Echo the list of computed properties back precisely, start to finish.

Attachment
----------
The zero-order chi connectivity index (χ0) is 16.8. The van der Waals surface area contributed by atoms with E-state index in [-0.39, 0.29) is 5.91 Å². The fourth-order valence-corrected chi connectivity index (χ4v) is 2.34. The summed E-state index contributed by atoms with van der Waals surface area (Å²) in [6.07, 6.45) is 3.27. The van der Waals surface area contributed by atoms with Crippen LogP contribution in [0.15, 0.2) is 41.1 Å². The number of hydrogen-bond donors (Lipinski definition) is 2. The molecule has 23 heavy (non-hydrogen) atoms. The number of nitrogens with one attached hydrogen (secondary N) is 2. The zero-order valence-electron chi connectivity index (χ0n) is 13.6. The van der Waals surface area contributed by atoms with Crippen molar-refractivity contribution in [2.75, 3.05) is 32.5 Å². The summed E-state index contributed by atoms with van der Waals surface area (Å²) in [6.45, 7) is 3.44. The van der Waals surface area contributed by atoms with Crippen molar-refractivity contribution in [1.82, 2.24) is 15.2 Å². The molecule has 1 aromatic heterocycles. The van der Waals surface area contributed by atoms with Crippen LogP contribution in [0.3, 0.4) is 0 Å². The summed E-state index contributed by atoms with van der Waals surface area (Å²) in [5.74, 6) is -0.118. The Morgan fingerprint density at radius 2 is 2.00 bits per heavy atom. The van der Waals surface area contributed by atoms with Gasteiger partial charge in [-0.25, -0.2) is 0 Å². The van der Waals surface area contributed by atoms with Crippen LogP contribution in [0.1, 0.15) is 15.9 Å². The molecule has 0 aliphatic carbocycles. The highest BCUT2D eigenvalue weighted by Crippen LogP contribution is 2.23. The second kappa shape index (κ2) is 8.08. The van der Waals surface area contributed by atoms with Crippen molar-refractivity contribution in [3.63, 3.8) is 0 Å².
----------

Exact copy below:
The zero-order chi connectivity index (χ0) is 16.8. The van der Waals surface area contributed by atoms with E-state index in [-0.39, 0.29) is 5.91 Å². The fourth-order valence-corrected chi connectivity index (χ4v) is 2.34. The summed E-state index contributed by atoms with van der Waals surface area (Å²) in [6.07, 6.45) is 3.27. The van der Waals surface area contributed by atoms with Crippen LogP contribution in [0.15, 0.2) is 41.1 Å². The number of hydrogen-bond donors (Lipinski definition) is 2. The molecule has 23 heavy (non-hydrogen) atoms. The number of nitrogens with one attached hydrogen (secondary N) is 2. The zero-order valence-electron chi connectivity index (χ0n) is 13.6. The van der Waals surface area contributed by atoms with Crippen molar-refractivity contribution in [2.75, 3.05) is 32.5 Å². The summed E-state index contributed by atoms with van der Waals surface area (Å²) in [6.45, 7) is 3.44. The van der Waals surface area contributed by atoms with Crippen molar-refractivity contribution in [1.82, 2.24) is 15.2 Å². The molecule has 1 aromatic heterocycles. The van der Waals surface area contributed by atoms with Crippen LogP contribution in [0.3, 0.4) is 0 Å². The summed E-state index contributed by atoms with van der Waals surface area (Å²) in [5.74, 6) is -0.118. The Morgan fingerprint density at radius 2 is 2.00 bits per heavy atom. The van der Waals surface area contributed by atoms with Gasteiger partial charge in [-0.25, -0.2) is 0 Å². The van der Waals surface area contributed by atoms with Crippen LogP contribution in [0.1, 0.15) is 15.9 Å². The molecule has 0 aliphatic carbocycles. The highest BCUT2D eigenvalue weighted by Crippen LogP contribution is 2.23. The second kappa shape index (κ2) is 8.08. The van der Waals surface area contributed by atoms with Crippen molar-refractivity contribution in [3.63, 3.8) is 0 Å².